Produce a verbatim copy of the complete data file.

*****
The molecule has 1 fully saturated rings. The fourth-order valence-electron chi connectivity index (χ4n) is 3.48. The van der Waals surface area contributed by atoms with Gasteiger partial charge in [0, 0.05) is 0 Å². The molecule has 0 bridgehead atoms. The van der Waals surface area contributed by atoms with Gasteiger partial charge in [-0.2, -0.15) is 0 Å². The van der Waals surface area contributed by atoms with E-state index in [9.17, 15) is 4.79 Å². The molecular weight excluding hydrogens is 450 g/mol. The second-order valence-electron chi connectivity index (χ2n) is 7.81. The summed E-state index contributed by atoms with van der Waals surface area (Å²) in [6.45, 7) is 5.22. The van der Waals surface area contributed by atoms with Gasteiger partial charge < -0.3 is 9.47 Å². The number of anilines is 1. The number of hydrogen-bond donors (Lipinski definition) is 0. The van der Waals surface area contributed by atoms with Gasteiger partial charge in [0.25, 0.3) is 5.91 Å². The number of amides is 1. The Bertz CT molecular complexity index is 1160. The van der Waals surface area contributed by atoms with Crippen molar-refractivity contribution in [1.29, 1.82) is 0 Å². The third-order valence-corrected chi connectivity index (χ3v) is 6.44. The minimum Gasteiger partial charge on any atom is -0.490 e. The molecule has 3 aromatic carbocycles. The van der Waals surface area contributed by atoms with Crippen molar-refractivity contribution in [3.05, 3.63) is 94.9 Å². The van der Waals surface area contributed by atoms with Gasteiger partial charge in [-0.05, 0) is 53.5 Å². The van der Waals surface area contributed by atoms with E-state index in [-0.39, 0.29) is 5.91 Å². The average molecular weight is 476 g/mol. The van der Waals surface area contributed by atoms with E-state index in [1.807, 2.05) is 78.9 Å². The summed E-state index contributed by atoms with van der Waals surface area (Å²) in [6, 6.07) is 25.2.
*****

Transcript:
The molecule has 1 fully saturated rings. The fourth-order valence-electron chi connectivity index (χ4n) is 3.48. The van der Waals surface area contributed by atoms with Gasteiger partial charge in [0, 0.05) is 0 Å². The molecule has 0 bridgehead atoms. The van der Waals surface area contributed by atoms with Gasteiger partial charge in [-0.2, -0.15) is 0 Å². The van der Waals surface area contributed by atoms with E-state index in [9.17, 15) is 4.79 Å². The molecular weight excluding hydrogens is 450 g/mol. The second-order valence-electron chi connectivity index (χ2n) is 7.81. The summed E-state index contributed by atoms with van der Waals surface area (Å²) in [6.45, 7) is 5.22. The van der Waals surface area contributed by atoms with Gasteiger partial charge < -0.3 is 9.47 Å². The number of anilines is 1. The number of hydrogen-bond donors (Lipinski definition) is 0. The van der Waals surface area contributed by atoms with Gasteiger partial charge in [0.25, 0.3) is 5.91 Å². The number of amides is 1. The Bertz CT molecular complexity index is 1160. The van der Waals surface area contributed by atoms with Crippen molar-refractivity contribution in [1.29, 1.82) is 0 Å². The third-order valence-corrected chi connectivity index (χ3v) is 6.44. The minimum Gasteiger partial charge on any atom is -0.490 e. The molecule has 3 aromatic carbocycles. The van der Waals surface area contributed by atoms with Crippen molar-refractivity contribution in [3.05, 3.63) is 94.9 Å². The van der Waals surface area contributed by atoms with Gasteiger partial charge in [-0.05, 0) is 53.5 Å². The van der Waals surface area contributed by atoms with E-state index in [-0.39, 0.29) is 5.91 Å². The average molecular weight is 476 g/mol. The van der Waals surface area contributed by atoms with E-state index in [1.807, 2.05) is 78.9 Å². The summed E-state index contributed by atoms with van der Waals surface area (Å²) in [6, 6.07) is 25.2.